So, husband stayed outside in the rain to look at the tank and think about forces and moments and leverage and friction, while the rest of went inside to dry out. Sometime later there was hammering and the sound of the electric drill.

This is the picture:
mechanical advantage
frames the solution.

He had built a timber frame, and pushed one edge under the tank using the crow-bar. Then he and the boys lifted….
“Slowly… slowly… I SAID SLOWLY!!!!”

… and the tank tipped over on to its base!

Now all we had to do was slide it down the hill about 30m to its final resting place on the concrete slab. Except the path was rocky, and there was a tree somewhat in the way with a steep drop down to the main tank not much more than 2m away from it.
So, we roped the tank to the tree, pulled the frame apart and turned the timber into rails, and slowly, slowly, with much adjustment, and tightening of the rope, we slid and swung the tank past the tree, until it was ready to drop the last few feet into the concrete slab.

A bit of adjustment to the rails, and some more pushing, and here it is!

With some ropes and boards, and child labour, almost anything is possible!

Waste not, to want not –
we’re ready to catch every
drop of rain that falls.

And, like a benediction on all our hard work, with the tank in place and ready to be filled, the sun came out!

 

 

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tanked (haibun series)

It’s been a really wet year, and relying on tank water as we do it’s frustrating to see the tanks overflowing – all that water we can’t store just running down into the gullies! So having talked about it for months, and with the La Nina starting to fade away, we’ve finally bought another tank. Continue reading

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nodding greenhood

No flamboyant, pampered,
and over-bred
hot-housed princesses,
potted and fed,
no, Continue reading

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hereby dragonflies

For the dVerse prompt “dungeons and derivatives“:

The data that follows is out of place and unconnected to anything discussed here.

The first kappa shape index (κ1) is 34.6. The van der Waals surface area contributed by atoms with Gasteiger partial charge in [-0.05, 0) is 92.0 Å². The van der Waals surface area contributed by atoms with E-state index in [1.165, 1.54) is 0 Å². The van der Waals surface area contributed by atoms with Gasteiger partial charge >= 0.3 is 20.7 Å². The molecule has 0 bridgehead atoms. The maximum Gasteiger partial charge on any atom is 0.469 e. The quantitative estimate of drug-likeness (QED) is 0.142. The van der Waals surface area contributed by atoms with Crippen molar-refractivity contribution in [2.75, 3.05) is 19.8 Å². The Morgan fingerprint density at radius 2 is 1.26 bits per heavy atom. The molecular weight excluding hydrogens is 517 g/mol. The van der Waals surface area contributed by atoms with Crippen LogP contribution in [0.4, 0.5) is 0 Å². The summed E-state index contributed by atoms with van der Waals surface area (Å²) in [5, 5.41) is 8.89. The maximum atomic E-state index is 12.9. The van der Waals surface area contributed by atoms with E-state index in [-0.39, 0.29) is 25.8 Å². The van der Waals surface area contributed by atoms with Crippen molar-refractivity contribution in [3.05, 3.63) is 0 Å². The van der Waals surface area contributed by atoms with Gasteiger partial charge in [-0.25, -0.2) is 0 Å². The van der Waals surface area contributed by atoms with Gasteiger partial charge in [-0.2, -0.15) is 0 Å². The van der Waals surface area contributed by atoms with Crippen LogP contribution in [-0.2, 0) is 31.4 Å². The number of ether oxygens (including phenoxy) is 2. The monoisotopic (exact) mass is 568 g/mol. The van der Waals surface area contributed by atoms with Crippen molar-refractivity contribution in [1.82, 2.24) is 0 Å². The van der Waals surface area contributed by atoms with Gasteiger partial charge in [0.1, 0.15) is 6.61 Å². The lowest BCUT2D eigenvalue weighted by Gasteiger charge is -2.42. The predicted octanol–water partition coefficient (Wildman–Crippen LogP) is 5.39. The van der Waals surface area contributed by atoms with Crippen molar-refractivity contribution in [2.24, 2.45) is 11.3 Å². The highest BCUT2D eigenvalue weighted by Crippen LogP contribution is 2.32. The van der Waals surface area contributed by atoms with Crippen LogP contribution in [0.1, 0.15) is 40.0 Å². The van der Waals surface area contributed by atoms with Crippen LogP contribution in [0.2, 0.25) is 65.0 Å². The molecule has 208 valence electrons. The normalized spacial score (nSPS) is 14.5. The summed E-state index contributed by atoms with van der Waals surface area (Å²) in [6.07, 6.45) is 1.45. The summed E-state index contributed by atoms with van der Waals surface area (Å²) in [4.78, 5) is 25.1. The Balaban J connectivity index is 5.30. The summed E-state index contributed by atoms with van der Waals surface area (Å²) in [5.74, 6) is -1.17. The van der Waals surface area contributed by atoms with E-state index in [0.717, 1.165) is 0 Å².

Nothing comes from nothing,
there is no spontaneous generation.
Poems grow from words in waiting,
that swim beneath the surface
like nymphs in a pond. Continue reading

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darkness flows uphill

Night rises from the bottom of the valley,
sending darkness creeping,
quietly,
up the gullies,
its progress marked,
mournfully,
by the currawongs.

Darkness flows uphill,
like the opposite of the water
that,
along with the sky,
still holds the last of the day,
for us to take a final sip from.

 

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mud

Sinking further into the mud
with every effort to escape,
she is trapped,
lying on her side,
muzzle barely above the water.
She lies for hours
before help arrives.

But how to drag
near a ton of horse
from the treacherous drying dam? Continue reading

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Three layers, seven colours

A while I ago I posted a rant about rainbows. It was triggered by a comment that science ruins rainbows by taking away the magic. My argument in that post was that science adds to their beauty and magic because it allows you to “see” so much more in them.
A couple of days ago I was walking across a carpark and it had just started raining. And there was a stunning rainbow on the ground:

Continue reading

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as above

The giving grey sky
has sprinkled its final benediction
over the greening fields,
and now the still pools
mirror the changing heavens –
brightening from tarnished zinc
to burnished blue.

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what’ll we do?

What’ll we do
when the dam is dry
and the sheep stand by
and they look at me,
and they look at you?
What’ll we do? Continue reading